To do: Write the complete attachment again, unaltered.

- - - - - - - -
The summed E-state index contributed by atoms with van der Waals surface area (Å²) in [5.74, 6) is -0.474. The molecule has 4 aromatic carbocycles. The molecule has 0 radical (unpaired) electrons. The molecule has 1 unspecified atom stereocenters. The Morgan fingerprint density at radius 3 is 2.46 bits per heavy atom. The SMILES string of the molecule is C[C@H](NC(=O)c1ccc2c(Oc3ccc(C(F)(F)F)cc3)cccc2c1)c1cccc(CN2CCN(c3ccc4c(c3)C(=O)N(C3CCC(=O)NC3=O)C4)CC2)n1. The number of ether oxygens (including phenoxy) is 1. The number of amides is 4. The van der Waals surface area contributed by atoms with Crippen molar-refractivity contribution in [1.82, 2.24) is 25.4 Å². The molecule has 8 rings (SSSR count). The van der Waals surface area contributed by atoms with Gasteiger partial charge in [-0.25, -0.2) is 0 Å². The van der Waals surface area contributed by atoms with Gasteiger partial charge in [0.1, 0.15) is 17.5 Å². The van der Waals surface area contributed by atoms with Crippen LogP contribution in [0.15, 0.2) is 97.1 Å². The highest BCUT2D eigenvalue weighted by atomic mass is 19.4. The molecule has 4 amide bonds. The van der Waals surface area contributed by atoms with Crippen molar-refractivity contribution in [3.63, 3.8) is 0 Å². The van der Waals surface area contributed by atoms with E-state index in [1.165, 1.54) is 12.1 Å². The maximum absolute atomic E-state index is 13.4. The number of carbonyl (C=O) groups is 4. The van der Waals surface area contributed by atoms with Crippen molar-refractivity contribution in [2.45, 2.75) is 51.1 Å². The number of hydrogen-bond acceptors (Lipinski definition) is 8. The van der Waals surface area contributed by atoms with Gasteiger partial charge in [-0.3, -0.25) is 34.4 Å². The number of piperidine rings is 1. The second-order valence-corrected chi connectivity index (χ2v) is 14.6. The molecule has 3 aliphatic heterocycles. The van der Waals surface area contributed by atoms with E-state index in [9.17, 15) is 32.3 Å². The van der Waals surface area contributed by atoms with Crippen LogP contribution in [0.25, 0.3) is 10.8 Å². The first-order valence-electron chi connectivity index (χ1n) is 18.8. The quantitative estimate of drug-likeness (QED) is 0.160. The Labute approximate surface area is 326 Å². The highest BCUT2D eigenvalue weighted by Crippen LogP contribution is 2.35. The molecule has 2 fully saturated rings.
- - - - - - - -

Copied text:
The summed E-state index contributed by atoms with van der Waals surface area (Å²) in [5.74, 6) is -0.474. The molecule has 4 aromatic carbocycles. The molecule has 0 radical (unpaired) electrons. The molecule has 1 unspecified atom stereocenters. The Morgan fingerprint density at radius 3 is 2.46 bits per heavy atom. The SMILES string of the molecule is C[C@H](NC(=O)c1ccc2c(Oc3ccc(C(F)(F)F)cc3)cccc2c1)c1cccc(CN2CCN(c3ccc4c(c3)C(=O)N(C3CCC(=O)NC3=O)C4)CC2)n1. The number of ether oxygens (including phenoxy) is 1. The number of amides is 4. The van der Waals surface area contributed by atoms with Crippen molar-refractivity contribution in [1.82, 2.24) is 25.4 Å². The molecule has 8 rings (SSSR count). The van der Waals surface area contributed by atoms with Gasteiger partial charge in [-0.25, -0.2) is 0 Å². The van der Waals surface area contributed by atoms with Gasteiger partial charge in [0.1, 0.15) is 17.5 Å². The van der Waals surface area contributed by atoms with Crippen LogP contribution in [0.15, 0.2) is 97.1 Å². The highest BCUT2D eigenvalue weighted by atomic mass is 19.4. The molecule has 4 amide bonds. The van der Waals surface area contributed by atoms with Crippen molar-refractivity contribution in [3.63, 3.8) is 0 Å². The van der Waals surface area contributed by atoms with E-state index in [1.165, 1.54) is 12.1 Å². The maximum absolute atomic E-state index is 13.4. The number of carbonyl (C=O) groups is 4. The van der Waals surface area contributed by atoms with Crippen molar-refractivity contribution in [2.45, 2.75) is 51.1 Å². The number of hydrogen-bond acceptors (Lipinski definition) is 8. The van der Waals surface area contributed by atoms with Gasteiger partial charge in [-0.3, -0.25) is 34.4 Å². The number of piperidine rings is 1. The second-order valence-corrected chi connectivity index (χ2v) is 14.6. The molecule has 3 aliphatic heterocycles. The van der Waals surface area contributed by atoms with E-state index in [9.17, 15) is 32.3 Å². The van der Waals surface area contributed by atoms with Crippen LogP contribution in [0.25, 0.3) is 10.8 Å². The first-order valence-electron chi connectivity index (χ1n) is 18.8. The quantitative estimate of drug-likeness (QED) is 0.160. The Labute approximate surface area is 326 Å². The highest BCUT2D eigenvalue weighted by Crippen LogP contribution is 2.35. The molecule has 2 fully saturated rings.